To support their argument against President Obama’s calls additional revenue to solve the budget deficit, Republicans have argued that the U.S. has one of the highest corporate tax rates in the world. Democrats, on the other hand, have pointed out that companies and wealthy Americans are paying historically low levels of taxes. Paradoxically, both parties are right. To understand why, you need to think of the U.S. tax code like code like a user car dealership. Sticker prices are usually high at used car dealerships, but hardly anyone ever pays sticker price. The same is true with federal tax rates, especially with corporate taxes. Although the corporate federal tax rate in America is high (too high in my view), most companies take advantage of a plethora of loopholes and deductions that result in a much lower actual corporate tax. The Government Accountability Office released a study in 2008 that revealed 55% of U.S. companies paid no federal income taxes during at least one year in the seven-year period covered by the study. This makes our tax code look like a proverbial block of Swiss cheese, as the wealthiest companies and individuals are able to become savvy at tax avoidance by hiring the best accountants and tax attorneys who can find loopholes. The U.S. corporate tax rate needs to be competitive with the rest of the world. However, most countries do not have the kind of loophole-ridden tax system we have. Simply stated, we can help solve the massive budget deficit by raising revenue while actually lowering the corporate tax rate. This means we need to close the loopholes, end the subsidies (corporate welfare) and make the tax code fairer and the tax environment more predictable for businesses. The current Administration has supported this, but to date, the Tea Party element of the House Republican caucus has opposed anything that would increase the amount of revenue coming into the Treasury. Hopefully saner heads will prevail.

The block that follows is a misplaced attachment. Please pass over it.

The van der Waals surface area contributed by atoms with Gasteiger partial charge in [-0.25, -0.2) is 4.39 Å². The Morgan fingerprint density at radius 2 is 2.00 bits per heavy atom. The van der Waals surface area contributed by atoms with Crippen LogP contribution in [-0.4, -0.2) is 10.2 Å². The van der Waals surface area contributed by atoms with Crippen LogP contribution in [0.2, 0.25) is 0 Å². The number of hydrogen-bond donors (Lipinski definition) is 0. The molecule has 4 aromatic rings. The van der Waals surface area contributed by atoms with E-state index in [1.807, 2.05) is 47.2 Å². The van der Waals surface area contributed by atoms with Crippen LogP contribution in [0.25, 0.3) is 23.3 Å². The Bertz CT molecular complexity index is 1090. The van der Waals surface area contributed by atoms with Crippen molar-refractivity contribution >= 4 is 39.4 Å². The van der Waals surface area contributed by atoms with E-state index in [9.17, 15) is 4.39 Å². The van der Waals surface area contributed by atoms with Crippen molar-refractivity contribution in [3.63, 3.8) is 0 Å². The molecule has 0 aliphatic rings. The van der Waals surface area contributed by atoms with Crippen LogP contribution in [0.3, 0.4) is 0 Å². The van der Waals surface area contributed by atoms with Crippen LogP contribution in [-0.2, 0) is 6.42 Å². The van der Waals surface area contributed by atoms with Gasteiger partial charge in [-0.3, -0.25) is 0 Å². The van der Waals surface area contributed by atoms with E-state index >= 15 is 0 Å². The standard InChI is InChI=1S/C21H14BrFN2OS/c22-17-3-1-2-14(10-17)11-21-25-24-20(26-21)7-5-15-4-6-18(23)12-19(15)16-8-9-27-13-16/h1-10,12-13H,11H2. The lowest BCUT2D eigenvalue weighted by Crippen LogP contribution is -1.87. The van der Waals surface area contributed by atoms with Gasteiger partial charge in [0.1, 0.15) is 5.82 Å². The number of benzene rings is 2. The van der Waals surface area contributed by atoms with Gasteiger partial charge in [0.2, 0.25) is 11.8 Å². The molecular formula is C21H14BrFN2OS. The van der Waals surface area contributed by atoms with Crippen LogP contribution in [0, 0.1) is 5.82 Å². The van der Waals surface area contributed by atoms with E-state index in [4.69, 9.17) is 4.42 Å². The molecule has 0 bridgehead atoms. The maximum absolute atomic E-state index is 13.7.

Taxes and Used Car Dealers
About the author
I have been an active Latter-Day Saint all of my life and have also been an enthusiastic Democrat and progressive since my days as an economics undergraduate student at Brigham Young University. The hostile climate towards progressives at BYU inspired me to get involved with the BYU College Democrats, where I served as president during my senior year. I have since obtained a master’s degree in international relations from the University of Oklahoma. I served a full-time mission to the Philippines. I’m active in my local ward, happily married and have two rambunctious little boys and an infant daughter.